Prof. Joseph Sriyal Malik Peiris is an intellectual of many facets. He is one of those intellectuals who have done Sri Lanka proud. He is a Fellow of the Royal Society of London, a Knight of the Legion of Honour (France) and a Member of the United States (US) National Academy of Sciences. As a scientist, his research work was instrumental in the discovery that a coronavirus was the cause of the deadly, severe acute respiratory syndrome (SARS).

He is a Chair in Virology, Professor at the Department of Microbiology of the Faculty of Medicine, Tam Wah-Ching, Professor of Medical Sciences and Director of the School of Public Health of the University of Hong Kong. Prof. Joseph Sriyal Malik Peiris is also the Scientific Director of the Hong Kong University-Pasteur Research Centre and Co-Director of the World Health Organization H5 Reference Laboratory.

A product of St. Anthony’s College, Kandy, and the University of Peradeniya, Prof. Peiris spoke to the Nation regarding the epidemic of fatal, dengue and Influenza A virus subtype H1N1, in Sri Lanka, the role of education in breeding questioneres and a scientific mindset and the minimal impact of basic and applied research on public policymaking.

Given below here are a few excerpts of the  interview.
Q: Local researchers and scientists face insurmountable odds when it comes to sourcing facilities and finding funding. They face intellectual property and patenting related issues as well. What are your observations in this regard?

Funding for research is clearly important, facilities too. There were few such provisions when I was working in Sri Lanka from 1974 to 1988.

It was tough, yet one could make progress. One can develop one’s own facilities. One does not necessarily need to have the most expensive equipment. There are other ways of tackling problems. All that is required is a different approach.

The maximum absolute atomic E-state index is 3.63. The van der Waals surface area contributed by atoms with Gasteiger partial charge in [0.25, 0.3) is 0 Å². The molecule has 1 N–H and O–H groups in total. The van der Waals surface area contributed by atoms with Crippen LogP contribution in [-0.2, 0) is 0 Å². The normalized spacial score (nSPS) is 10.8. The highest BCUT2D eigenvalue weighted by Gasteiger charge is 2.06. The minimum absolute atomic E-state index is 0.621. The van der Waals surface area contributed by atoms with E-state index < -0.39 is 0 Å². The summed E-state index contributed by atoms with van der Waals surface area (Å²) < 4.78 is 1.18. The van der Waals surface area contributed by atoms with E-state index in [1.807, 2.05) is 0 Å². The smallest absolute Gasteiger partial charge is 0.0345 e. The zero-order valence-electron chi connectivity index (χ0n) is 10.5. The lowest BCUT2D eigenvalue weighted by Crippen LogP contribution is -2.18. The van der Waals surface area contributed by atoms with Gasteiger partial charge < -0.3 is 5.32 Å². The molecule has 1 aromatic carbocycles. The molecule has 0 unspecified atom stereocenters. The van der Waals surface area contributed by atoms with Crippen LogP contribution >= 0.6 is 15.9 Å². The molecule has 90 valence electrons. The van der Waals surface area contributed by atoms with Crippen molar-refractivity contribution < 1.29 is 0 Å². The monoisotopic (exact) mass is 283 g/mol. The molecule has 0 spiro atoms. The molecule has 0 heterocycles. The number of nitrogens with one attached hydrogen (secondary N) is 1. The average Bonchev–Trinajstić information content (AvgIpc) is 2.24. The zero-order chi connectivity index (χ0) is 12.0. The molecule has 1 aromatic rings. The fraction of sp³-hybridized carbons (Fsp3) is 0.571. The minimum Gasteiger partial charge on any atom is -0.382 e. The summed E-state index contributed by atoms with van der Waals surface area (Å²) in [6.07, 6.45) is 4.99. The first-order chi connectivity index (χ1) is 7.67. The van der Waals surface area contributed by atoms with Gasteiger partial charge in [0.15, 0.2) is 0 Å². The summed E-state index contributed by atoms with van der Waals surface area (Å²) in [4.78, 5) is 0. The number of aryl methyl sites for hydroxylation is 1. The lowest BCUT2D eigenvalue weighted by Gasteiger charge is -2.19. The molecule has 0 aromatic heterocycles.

There is more than one way to do something. Of course, the work is three times as hard. This is because one is working against headwind. There is however a sense of achievement. This is however not an attempt to minimize the challenges faced by researchers. Apart from research done by individuals, there are good collaborations.

Q: What changes do you propose in relation to these matters?

First and foremost, a recognition that research is important is essential. This is the case with work done by juniors and seniors. Some believe that we can solely rely on research done elsewhere, especially in rich countries, and therefore that we need not do research in Sri Lanka. Every region has its own unique problems.

Chronic kidney disease of unknown etiology is a classic example. We must therefore undertake systematic investigations to ascertain what something does, what are the reasons for it, and what interventions can be made. Developing a research culture and research mentality is of paramount importance.

I am worried about certain types of education, which include passing examinations, tuition culture, the pure learning of facts and not learning a sense of questioning. One should not take something simply because someone tells one to, without raising concerns.
One should think about such in one’s own mind and discuss such with evidence for the purpose of supporting a certain premise or position, or for refuting an argument. Young children possess curiosity.

The most important aspect of education is not learning facts but learning to learn oneself. Each must learn to learn by themselves. Knowledge is evolving. What one learns in school or at university is not what one uses when one is employed in a profession. One has to find out knowledge in a systematic way. Nothing is more important than this.

Q: How can this be practically achieved?

The research culture and research mindset must be developed and fostered. This however is not rewarded in the whole exam system including at the high school level and also at the level of the university system. Research is being done in spite of the system and not because of it.